Little information is available in the literature concerning the effect of U speciation on the U bio-availability (Ebbs et al., 1998), although the pH-dependence of U speciation in aqueous systems and in soil has been extensively studied. We did a U speciation calculation using the most up-to-date and coherent U thermodynamic data (Grenthe et al., 1992). Our results support other studies reporting that U speciation is highly pH-dependent (Langmuir, 1978; Mortvedt, 1994; Ebbs et al., 1998). However, considerable uncertainty exists in the value of the formation constant of the UO2(OH)2 (aq) species. Other values for this species may be possible (Silva et al., 1995), and if used may affect the predicted U speciation in the pH range of 6–8. The influence of the U speciation was shown for both U uptake and translocation by the mycorrhizal fungus. It seems that soluble uranyl cations or uranyl-sulfate species that are stable under acidic conditions were translocated to a higher extent through fungal tissues, while phosphate and hydroxyl species dominating under acidic to near neutral conditions or carbonate species dominating under alkaline conditions were rather immobilized by hyphal structures. The effect of pH and U speciation was also reported on U uptake in roots and translocation from roots to the shoots of plants grown in nutrient solution (Ebbs et al., 1998). These authors found highest U content and concentration in shoots at pH 5.0 when U was presumably taken up predominantly as the free uranyl cations, while at this pH, the U content and concentration in roots were the lowest.
The increase of element contents in AM fungi may result from many mechanisms including the metabolism and incorporation in tissues, as demonstrated for essential nutrients such as P and N (Pfeffer et al., 2001), precipitation of nonessential metallic cations in the fungus assumed to occur with PO4 (Turnau et al., 1993) and adsorption on negatively charged constituents of fungal tissues (Joner et al., 2000a). In the present study, most exchange sites of fungal hyphae were probably saturated by H+ at pH 4, and this may result in the low UO22+ adsorption on hyphae. This had probably contributed to the low U content in hyphae at this pH, while its translocation was facilitated. Low rate and extent of bio-sorption of metals at low pH were also reported in another study (Gadd, 1990). By contrast, rising the pH would increase negative charges by deprotonation of constituents of fungal tissues, with enhancement of metallic cation adsorption. However, for U, increasing the pH led to the formation of neutral and even negatively charged species at alkaline conditions. Thus, high pH would impair the bio-adsorption of U. Following this, we could hypothesize that the uptake of U by fungal hyphae in the hyphal compartment was due to its precipitation in fungal structures, especially at pH 5.5 where phosphate species were dominant.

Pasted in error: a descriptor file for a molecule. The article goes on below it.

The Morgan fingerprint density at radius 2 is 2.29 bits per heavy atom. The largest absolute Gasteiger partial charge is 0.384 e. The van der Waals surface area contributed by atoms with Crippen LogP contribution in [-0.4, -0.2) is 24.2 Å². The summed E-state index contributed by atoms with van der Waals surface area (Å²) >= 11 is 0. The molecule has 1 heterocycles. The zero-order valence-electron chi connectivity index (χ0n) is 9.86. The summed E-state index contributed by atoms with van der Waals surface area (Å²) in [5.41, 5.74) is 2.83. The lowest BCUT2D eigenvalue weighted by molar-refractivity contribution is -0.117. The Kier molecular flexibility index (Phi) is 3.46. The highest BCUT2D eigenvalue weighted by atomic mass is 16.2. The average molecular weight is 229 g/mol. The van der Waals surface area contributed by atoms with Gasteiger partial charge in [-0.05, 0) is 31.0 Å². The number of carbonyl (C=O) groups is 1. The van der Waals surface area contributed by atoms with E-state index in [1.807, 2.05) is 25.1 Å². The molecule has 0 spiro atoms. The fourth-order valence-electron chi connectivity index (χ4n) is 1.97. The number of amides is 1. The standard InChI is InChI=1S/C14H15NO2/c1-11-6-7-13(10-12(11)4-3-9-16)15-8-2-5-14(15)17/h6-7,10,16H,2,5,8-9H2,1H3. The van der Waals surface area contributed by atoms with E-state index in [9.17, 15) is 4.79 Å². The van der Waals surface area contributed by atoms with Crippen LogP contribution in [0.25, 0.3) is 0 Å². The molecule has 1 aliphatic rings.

The comparison between data for living and formaldehyde-killed hyphae indicated that the hyphal U concentration was influenced by the metabolic activity of fungal hyphae because killing them resulted in increasing U concentration at low pH and in decreasing U concentration at high pH. The increased U content of the formaldehyde-killed hyphae was exclusively due to passive mechanisms such as the adsorption on exchange sites of hyphae, while for living hyphae, active mechanisms of absorption were also involved. Since the adsorption capacity of hyphae can considerably differ between living and killed hyphae, as it was also reported in another study (Joner et al., 2000a), the respective contribution of absorption and adsorption processes on U content in hyphae could not be determined by simple comparison between data for living and killed hyphae.